DNA, surnames trace history’s path
In my last column I dealt with family associations. There are other types of associations which can also prove of immense value including DNA studies. These go back in the mists of time. Usually it’s men who are invited to join because their Y-DNA markers show a relationship to other men.
My husband was invited to join one group that traced men whose markers showed they were descendants of one man who entered Europe from the Middle East thousands of years ago. This type of study requires you to have taken your DNA. I apologize to the ladies out there, but we’re not able to join these groups, though a male relative can. Women need a maternal DNA group (MtDNA), all descendants of a particular female ancestor.
There are also surname studies. For example, the surname Herrick was the subject of a study in England where all men with the surname Herrick were invited to submit a DNA sample, and it was proven that every one of these Herrick males, no matter where they lived in England, were all descendants of the same male ancestor believed to be a Danish Prince Erik, one of the Viking conquerors who ruled a small kingdom. The Herrick surname study is now including men from the United States. I’m a Herrick descendant but as a female I can’t join this one. However, it is interesting to learn where all the Herricks got their paternity.
Other surname groups meet and some may not be related but bear the same surname. These groups often collect pedigree charts which can help a genealogist find his/her particular branch..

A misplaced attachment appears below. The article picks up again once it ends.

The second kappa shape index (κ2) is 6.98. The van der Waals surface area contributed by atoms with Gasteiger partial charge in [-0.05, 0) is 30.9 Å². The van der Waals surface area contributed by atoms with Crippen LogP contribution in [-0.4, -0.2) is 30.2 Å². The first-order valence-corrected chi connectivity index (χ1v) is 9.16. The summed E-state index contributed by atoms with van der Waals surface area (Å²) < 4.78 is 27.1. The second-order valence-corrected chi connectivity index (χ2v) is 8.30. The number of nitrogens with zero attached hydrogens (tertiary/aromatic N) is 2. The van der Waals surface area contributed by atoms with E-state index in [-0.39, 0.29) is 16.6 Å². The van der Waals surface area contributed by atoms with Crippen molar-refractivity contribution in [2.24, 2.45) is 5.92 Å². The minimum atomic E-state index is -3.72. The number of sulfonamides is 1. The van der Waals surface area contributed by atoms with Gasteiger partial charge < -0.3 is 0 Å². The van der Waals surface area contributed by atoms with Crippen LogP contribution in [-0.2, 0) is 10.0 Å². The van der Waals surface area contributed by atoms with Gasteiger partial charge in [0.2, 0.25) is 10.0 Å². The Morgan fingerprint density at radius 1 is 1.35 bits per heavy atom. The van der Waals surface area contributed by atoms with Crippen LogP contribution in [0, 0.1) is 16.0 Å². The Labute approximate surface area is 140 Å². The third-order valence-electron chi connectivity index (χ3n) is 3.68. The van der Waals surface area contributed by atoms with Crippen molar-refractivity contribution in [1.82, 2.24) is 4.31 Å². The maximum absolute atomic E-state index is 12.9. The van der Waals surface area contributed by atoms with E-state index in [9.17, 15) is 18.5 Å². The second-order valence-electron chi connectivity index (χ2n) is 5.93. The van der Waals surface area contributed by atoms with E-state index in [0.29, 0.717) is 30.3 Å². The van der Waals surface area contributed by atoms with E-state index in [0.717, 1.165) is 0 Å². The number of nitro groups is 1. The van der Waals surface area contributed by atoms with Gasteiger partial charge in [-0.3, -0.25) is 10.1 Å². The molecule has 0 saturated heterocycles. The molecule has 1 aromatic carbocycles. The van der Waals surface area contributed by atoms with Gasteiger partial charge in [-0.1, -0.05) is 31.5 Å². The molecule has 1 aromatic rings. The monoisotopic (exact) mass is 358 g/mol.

Also, there are location studies. Sometimes you will find groups that are descendants not of people, but of a place in a particular time. These often show up in Europe where country, county, and town boundaries changed many times over the years as wars and conquests altered the map of Europe. For example, my husband’s maternal ancestors lived in Schlochau (pronounced slock how), West Prussia, which was annexed by Poland in 1946. Most of the Germans living there fled back to Germany. Their descendants have formed a genealogical society in present-day Germany which can be found online by searching VFFOW.
These people may not be related to one another, but a group such as this can often provide you with family memories about your ancestors. Other ethnic groups are often more general, such as all Italians or all Irish, but something like the Schlochau Group can be of value especially if your European ancestors are proving to be difficult to pin down.
Again, I suggest if you decide to form your own association, start small, enlist a helper or two, and see where it goes. One thing well worth the work is the accumulation of genealogical information and perhaps artifacts such as photos and family Bibles that may show up for sharing with others.
And, you just might find the answers to those troubling family brick walls. Good luck.
Columnist Nancy Battick of Dover-Foxcroft has researched genealogy for over 30 years. She is past president of the Maine Genealogical Society, author of several genealogical articles and co-transcribed the Vital Records of Dover-Foxcroft. Nancy holds a MA in History from UMaine and lives in Dover-Foxcroft with her husband, Jack, another avid genealogist. Reader emails are welcome at email@example.com.